By SARAH WU
TW: mention of suicidal thoughts
On the same bridge where my brother threatened to cast his body into the river, you tell me: “Wouldn’t it be fun to jump?”
We sit together on the railing. Your eyes are the same color as the sky; only, the sky today is overcast and has turned your gaze colorless and sharp, the shade of glass. Your blonde curls flutter backward as a breath of breeze is released against your forehead; against the glittering water beneath us, you are someone painted into the world, each stroke a careful idea.
I am a moth in your presence, burning in your audacity. I think: there is nothing stopping you from pressing your warm hands against my chest; there is nothing stopping you from pushing me off the bridge, and already, I have imagined the act, the way my body will concave across the skies, the brutal exhale of flesh meeting water, a slap of pain, bubbles streaming from my consciousness.
I ask, “Aren’t you afraid of death?” and the corners of your lips peel into a grin. Your pale blue eyes crinkle into a smile, and I think: this is the type of smile that my brother wished for but could never have.
“Isn’t fearing death the most exciting way to live?” you answer, and my responses border on unacceptable:
- “Are you high?” &
- “How would you know what the most exciting way to live is?” &
- “What if I consumed you?”
because the way your smile curls from your chapped lips looks delicious enough that I could swallow you whole, press your blue smile against my slavering throat, pulsing with desire; I want to suck the freedom from your lips, your teeth; I want to live life the way a white man fears death—
because when I stare at you, you are the ideal image that my brother had desired. It was only a few years ago that my brother threatened me with his body; in a fit of passion, he gnashed his teeth together and whispered, “If you take one step forward, I will throw myself off.” That night had dripped heavy with darkness, slipping sleep underneath my eyelids, and I remember the unfamiliar shadows creasing my brother’s face: they made him look tired and small and old.
I swallow, and the bitter taste of spit rolls down; I ask: “When did you like philosophy?” and you laugh too. Below us, the water sways past the bridge, and it gurgles with the cheeriness absent from my throat.
We lock eyes. The mischievous smile on your face only widens. You smile like the world has been carved out just for you. “If you believe hard enough, you can be whatever you want to be,” you say, and your eyes are so sharp, so bright. “You can even grow feathers and fly.”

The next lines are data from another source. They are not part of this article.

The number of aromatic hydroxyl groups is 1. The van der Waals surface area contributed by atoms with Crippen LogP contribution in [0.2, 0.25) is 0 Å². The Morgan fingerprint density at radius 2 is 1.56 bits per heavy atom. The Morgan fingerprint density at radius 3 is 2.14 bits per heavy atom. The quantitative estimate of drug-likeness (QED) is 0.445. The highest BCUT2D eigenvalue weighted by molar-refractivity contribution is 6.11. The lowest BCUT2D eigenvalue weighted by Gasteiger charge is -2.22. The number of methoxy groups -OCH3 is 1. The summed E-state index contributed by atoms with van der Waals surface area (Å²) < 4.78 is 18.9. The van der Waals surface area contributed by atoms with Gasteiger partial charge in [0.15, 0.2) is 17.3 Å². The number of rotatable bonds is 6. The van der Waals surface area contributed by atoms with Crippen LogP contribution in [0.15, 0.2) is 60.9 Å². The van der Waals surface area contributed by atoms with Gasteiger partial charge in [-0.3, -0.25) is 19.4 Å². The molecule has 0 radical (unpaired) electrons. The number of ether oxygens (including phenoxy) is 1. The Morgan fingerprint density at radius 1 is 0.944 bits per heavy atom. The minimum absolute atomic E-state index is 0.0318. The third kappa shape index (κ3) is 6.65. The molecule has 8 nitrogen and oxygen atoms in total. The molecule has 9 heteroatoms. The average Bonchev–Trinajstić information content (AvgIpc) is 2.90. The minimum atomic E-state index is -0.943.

You look at me for approval, but I say nothing. I am silent because I certainly cannot tell you how my brother tried to believe, and that’s when you lift your arms to the sky like a prayer. Your eyes are triumphant. You tilt forward and fall
and instinct turns you into my brother, tumbling;
I lurch forward
& suddenly, it’s a high school night again. It is 4 AM, and my brother and I are supposed to be asleep, but I see the light bleeding from underneath my brother’s door and my curiosity itches so I tiptoe to his room. I peek in, and he is staring at a mirror and the look on his face is curiously cool, like a plastic surgeon dissecting his face: curling the straightness of his black hair, smoothing the sharpness of his eyes.
& on a Friday in middle school, he storms into the kitchen and grabs the scissors on the counter. The blades flash silver against the setting sunlight, so when he is finished, a thin fuzz of black dusts the marbled table; when I meet his dark eyes, a hint of terrible glee peers back, and I see the ridges and gorges left in his hair. The fringes look like ragged edges of blackened teeth, a rotting grimace, but before I can say anything, he has already disappeared.
& before the elementary-school bus arrives, another child presses her fingers to the corners of her eyes; my brother doesn’t turn his face away quickly enough and the reflection of my pale face reflects against the tears on his cheeks. When the bus splutters to a stop, my brother shoves through the line of students and tears them apart; I reach out too late, and my brother enters the bus, alone
& before he grew ashamed and angry and apathetic, he was a child who believed that he too, could look white.
And isn’t there something painfully ironic that you are granted the indulgence to jump, but when my brother threatens to jump, he desires to gash his body against the swirling chaos of the waters? I drag him back because of my duty as a sister & not because I particularly care, at least, not at that moment, because I am tired and it is 3 AM and neither of us is supposed to be awake & anyways, the bridge is low enough to risk just a broken bone & I remember thinking: perhaps if I had no younger brother, I would have my six hours of sleep & perhaps I would pass my history test tomorrow. Perhaps I would be happier.
When my brother cries, he cries alone against the rotting arms of the bridge; he is tired, tired from believing too hard. I stand on the opposite side of the bridge and I refuse to look at him because I too am tired of being a sister—
but when you jump, you see none of this.
My hands skin themselves bloody against the railing. When you finally resurface, wet curls smeared against your forehead, you are laughing, bright and loud, and when I meet your gaze, I am once again a moth disintegrating desperately against the envy of your freedom. I helplessly drift closer, the taste of desire sweet-sour against my lips, my palms throbbing.